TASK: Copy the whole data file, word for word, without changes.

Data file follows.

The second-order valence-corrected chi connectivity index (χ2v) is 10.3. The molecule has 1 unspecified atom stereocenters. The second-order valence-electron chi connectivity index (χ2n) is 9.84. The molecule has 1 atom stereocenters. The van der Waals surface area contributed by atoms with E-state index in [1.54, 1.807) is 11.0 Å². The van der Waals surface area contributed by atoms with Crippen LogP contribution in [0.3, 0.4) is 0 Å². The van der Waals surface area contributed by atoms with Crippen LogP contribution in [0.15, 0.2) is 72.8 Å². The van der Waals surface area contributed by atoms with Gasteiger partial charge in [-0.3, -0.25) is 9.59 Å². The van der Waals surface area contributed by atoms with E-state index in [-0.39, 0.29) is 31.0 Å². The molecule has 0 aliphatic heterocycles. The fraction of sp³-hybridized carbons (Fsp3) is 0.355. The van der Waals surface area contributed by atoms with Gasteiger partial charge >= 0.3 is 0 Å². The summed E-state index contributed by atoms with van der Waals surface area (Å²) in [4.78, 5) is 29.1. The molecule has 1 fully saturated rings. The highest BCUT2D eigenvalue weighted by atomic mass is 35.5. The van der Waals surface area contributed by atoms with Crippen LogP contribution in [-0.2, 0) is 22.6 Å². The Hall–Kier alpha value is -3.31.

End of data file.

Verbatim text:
The second-order valence-corrected chi connectivity index (χ2v) is 10.3. The molecule has 1 unspecified atom stereocenters. The second-order valence-electron chi connectivity index (χ2n) is 9.84. The molecule has 1 atom stereocenters. The van der Waals surface area contributed by atoms with E-state index in [1.54, 1.807) is 11.0 Å². The van der Waals surface area contributed by atoms with Crippen LogP contribution in [0.3, 0.4) is 0 Å². The van der Waals surface area contributed by atoms with Crippen LogP contribution in [0.15, 0.2) is 72.8 Å². The van der Waals surface area contributed by atoms with Gasteiger partial charge in [-0.3, -0.25) is 9.59 Å². The van der Waals surface area contributed by atoms with E-state index in [-0.39, 0.29) is 31.0 Å². The molecule has 0 aliphatic heterocycles. The fraction of sp³-hybridized carbons (Fsp3) is 0.355. The van der Waals surface area contributed by atoms with Gasteiger partial charge >= 0.3 is 0 Å². The summed E-state index contributed by atoms with van der Waals surface area (Å²) in [4.78, 5) is 29.1. The molecule has 1 fully saturated rings. The highest BCUT2D eigenvalue weighted by atomic mass is 35.5. The van der Waals surface area contributed by atoms with Crippen LogP contribution in [-0.2, 0) is 22.6 Å². The Hall–Kier alpha value is -3.31.